'It Does Hurt', Says Canadian Defence Minister, Accused Of Links With Khalistan Movement

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'It Does Hurt', Says Canadian Defence Minister, Accused Of Links With Khalistan Movement

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Canadian Defence Minister Harjit Sajjan was born in Punjab and is travelling to Amritsar

New Delhi:  "It does hurt," says Harjit Sajjan, the visiting Canadian Defence Minister, when asked about whether he had any affiliations with the Khalistan movement. According to Mr Sajjan, who is a war veteran and has served several tours of duty in Afghanistan, "I served people who are the men and women in uniform. I've served alongside them. They know who I am and I'm not going to let anyone else define who I am for their political reasons. I have earned my recognition. I wear my history on my chest."

Earlier, in an interview to NDTV, Punjab Chief Minister Captain Amarinder Singh said he would not meet Mr Sajjan when he travels to Punjab later today. "When I went to America, and next I was to go to Canada, the Khalistani lobby got together, these Sajjans and the others. I am not going to meet him," said Captain Singh, adding "there are 5 ministers there who are Khalistanis. I am not interested in meeting any Khalistani."

Harjit Sajjan, who retired as a Lieutenant Colonel in the Canadian Army, was born in Punjab and is travelling to Amritsar and his village Bombeli. Mr Sajjan had emigrated to Canada with his family when he was five years old and grew up in Vancouver where he went to serve with distinction with the police as a detective before joining the Canadian Army with whom he had three tours of duty in Afghanistan. Though deployed as a combatant, Mr Sajjan left his mark as an intelligence operative in the field. A 2006 letter from Canada's Coalition Task Force in Afghanistan identifies Mr Sajjan as "the best single Canadian intelligence asset in [war theater] theatre." It goes on to say Mr Sajjan's "hard work, personal bravery and dogged determination undoubtedly saved a multitude of Coalition lives."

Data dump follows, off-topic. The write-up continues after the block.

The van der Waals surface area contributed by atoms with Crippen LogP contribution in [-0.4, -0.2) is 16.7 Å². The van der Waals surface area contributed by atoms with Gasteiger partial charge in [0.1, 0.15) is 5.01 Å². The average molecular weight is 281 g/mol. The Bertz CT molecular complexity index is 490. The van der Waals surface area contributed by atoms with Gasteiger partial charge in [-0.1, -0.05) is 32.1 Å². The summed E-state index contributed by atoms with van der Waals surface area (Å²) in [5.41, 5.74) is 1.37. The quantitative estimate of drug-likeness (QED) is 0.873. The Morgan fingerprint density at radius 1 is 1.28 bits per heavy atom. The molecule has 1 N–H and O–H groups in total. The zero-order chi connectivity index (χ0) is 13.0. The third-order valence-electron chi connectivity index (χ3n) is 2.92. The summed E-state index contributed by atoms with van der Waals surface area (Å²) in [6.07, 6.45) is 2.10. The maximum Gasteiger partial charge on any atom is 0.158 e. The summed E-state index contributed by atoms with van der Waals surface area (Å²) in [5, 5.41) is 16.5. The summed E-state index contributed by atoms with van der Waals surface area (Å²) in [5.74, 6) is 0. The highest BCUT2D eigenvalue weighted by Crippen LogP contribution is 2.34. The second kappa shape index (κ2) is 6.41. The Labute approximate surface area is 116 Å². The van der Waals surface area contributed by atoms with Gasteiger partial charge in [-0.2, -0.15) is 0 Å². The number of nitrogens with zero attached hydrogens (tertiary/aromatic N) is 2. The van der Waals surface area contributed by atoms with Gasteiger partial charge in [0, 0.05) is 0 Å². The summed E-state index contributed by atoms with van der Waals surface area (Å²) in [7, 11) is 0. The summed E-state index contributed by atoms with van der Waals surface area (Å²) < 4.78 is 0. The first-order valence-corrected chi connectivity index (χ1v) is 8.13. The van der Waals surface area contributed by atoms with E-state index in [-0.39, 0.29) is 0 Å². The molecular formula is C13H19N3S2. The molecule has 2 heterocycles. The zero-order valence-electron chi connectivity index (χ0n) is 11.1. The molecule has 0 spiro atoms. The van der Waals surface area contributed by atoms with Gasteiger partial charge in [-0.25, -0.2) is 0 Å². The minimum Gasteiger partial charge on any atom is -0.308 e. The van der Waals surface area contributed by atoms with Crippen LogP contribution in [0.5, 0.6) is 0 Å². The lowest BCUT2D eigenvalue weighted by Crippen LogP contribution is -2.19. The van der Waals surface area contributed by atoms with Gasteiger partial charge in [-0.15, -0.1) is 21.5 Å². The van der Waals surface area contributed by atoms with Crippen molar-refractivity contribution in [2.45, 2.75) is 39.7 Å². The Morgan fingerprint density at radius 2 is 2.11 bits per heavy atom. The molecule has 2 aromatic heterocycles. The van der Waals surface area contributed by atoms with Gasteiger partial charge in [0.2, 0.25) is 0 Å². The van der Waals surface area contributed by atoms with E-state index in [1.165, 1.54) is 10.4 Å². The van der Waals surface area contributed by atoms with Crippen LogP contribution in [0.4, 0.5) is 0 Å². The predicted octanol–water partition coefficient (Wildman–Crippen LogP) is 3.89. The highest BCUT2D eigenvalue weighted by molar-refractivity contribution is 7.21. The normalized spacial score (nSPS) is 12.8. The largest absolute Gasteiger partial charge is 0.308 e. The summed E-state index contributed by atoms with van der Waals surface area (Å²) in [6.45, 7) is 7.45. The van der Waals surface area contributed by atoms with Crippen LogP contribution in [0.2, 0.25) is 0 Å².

After his meeting with Defence Minister Arun Jaitley yesterday, Mr Sajjan held meetings with External Affairs Minister Sushma Swaraj. New Delhi has been concerned about a private member's bill in the Ontario provincial (state) assembly which referred to the 1984 anti-Sikh riots as being 'genocide'. Clarifying the position of the government of Canada, Mr Sajjan said, "In Canada, people who were elected can make their viewpoints but that is an Ontario legislature. We've been very clear on our stand as a Government. We're focused on building relationships with India."

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